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Tour Through the Eastern Counties of England Daniel Defoe


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This shows the wonderful extent of the Norwich manufacture, or stuff-weaving trade, by which so many thousands of families are maintained. Their trade, indeed, felt a very sensible decay, and the cries of the poor began to be very loud, when the wearing of painted calicoes was grown to such a height in England, as was seen about two or three years ago; but an Act of Parliament having been obtained, though not without great struggle, in the years 1720 and 1721, for prohibiting the use and wearing of calicoes, the stuff trade revived incredibly; and as I passed this part of the country in the year 1723, the manufacturers assured me that there was not, in all the eastern and middle part of Norfolk, any hand unemployed, if they would work; and that the very children, after four or five years of age, could every one earn their own bread. But I return to speak of the villages and towns in the rest of the county; I shall come to the city of Norwich by itself.

This throng of villages continues through all the east part of the country, which is of the greatest extent, and where the manufacture is chiefly carried on. If any part of it be waste and thin of inhabitants, it is the west part, drawing a line from about Brand, or Brandon, south, to Walsinghan, north. This part of the country indeed is full of open plains, and somewhat sandy and barren, and feeds great flocks of good sheep; but put it all together, the county of Norfolk has the most people in the least tract of land of any county in England, except about London, and Exon, and the West Riding of Yorkshire, as above.

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Add to this, that there is no single county in England, except as above, that can boast of three towns so populous, so rich, and so famous for trade and navigation, as in this county. By these three towns, I mean the city of Norwich, the towns of Yarmouth and Lynn. Besides that, it has several other seaports of very good trade, as Wisbech, Wells, Burnham, Clye, etc.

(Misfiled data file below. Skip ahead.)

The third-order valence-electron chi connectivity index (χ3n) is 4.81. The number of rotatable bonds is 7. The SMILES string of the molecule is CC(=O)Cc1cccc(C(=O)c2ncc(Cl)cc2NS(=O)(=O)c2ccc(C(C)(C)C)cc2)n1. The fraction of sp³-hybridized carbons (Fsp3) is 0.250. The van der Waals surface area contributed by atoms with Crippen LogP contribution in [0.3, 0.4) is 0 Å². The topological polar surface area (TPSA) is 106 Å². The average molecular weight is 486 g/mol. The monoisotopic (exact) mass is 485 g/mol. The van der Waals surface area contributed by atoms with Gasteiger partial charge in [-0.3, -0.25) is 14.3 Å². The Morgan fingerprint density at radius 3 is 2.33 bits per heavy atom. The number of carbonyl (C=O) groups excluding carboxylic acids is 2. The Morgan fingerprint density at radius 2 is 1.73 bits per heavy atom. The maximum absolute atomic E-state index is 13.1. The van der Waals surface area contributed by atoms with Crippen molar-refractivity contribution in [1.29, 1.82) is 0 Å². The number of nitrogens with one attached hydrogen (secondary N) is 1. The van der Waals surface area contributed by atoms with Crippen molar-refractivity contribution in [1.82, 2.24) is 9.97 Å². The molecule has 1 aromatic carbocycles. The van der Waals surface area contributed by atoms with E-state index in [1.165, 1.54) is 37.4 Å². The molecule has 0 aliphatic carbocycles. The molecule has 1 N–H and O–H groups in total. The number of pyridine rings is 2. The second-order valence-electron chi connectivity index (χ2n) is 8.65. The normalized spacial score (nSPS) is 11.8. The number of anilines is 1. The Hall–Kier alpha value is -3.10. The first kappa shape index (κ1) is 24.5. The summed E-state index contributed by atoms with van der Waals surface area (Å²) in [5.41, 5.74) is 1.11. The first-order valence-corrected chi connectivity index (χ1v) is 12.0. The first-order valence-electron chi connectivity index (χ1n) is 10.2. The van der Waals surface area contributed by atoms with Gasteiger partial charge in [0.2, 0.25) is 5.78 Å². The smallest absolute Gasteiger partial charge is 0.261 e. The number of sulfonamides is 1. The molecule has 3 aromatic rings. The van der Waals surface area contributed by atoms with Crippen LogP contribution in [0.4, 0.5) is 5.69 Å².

Norwich is the capital of all the county, and the centre of all the trade and manufactures which I have just mentioned; an ancient, large, rich, and populous city. If a stranger was only to ride through or view the city of Norwich for a day, he would have much more reason to think there was a town without inhabitants, than there is really to say so of Ipswich; but on the contrary if he was to view the city, either on a Sabbath-day, or on any public occasion, he would wonder where all the people could dwell, the multitude is so great. But the case is this: the inhabitants being all busy at their manufactures, dwell in their garrets at their looms, and in their combing shops (so they call them), twisting-mills, and other work-houses, almost all the works they are employed in being done within doors. There are in this city thirty-two parishes besides the cathedral, and a great many meeting-houses of Dissenters of all denominations. The public edifices are chiefly the castle, ancient and decayed, and now for many years past made use of for a gaol. The Duke of Norfolk's house was formerly kept well, and the gardens preserved for the pleasure and diversion of the citizens, but since feeling too sensibly the sinking circumstances of that once glorious family, who were the first peers and hereditary earl-marshals of England.

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Tour Through the Eastern Counties of England
Daniel Defoe

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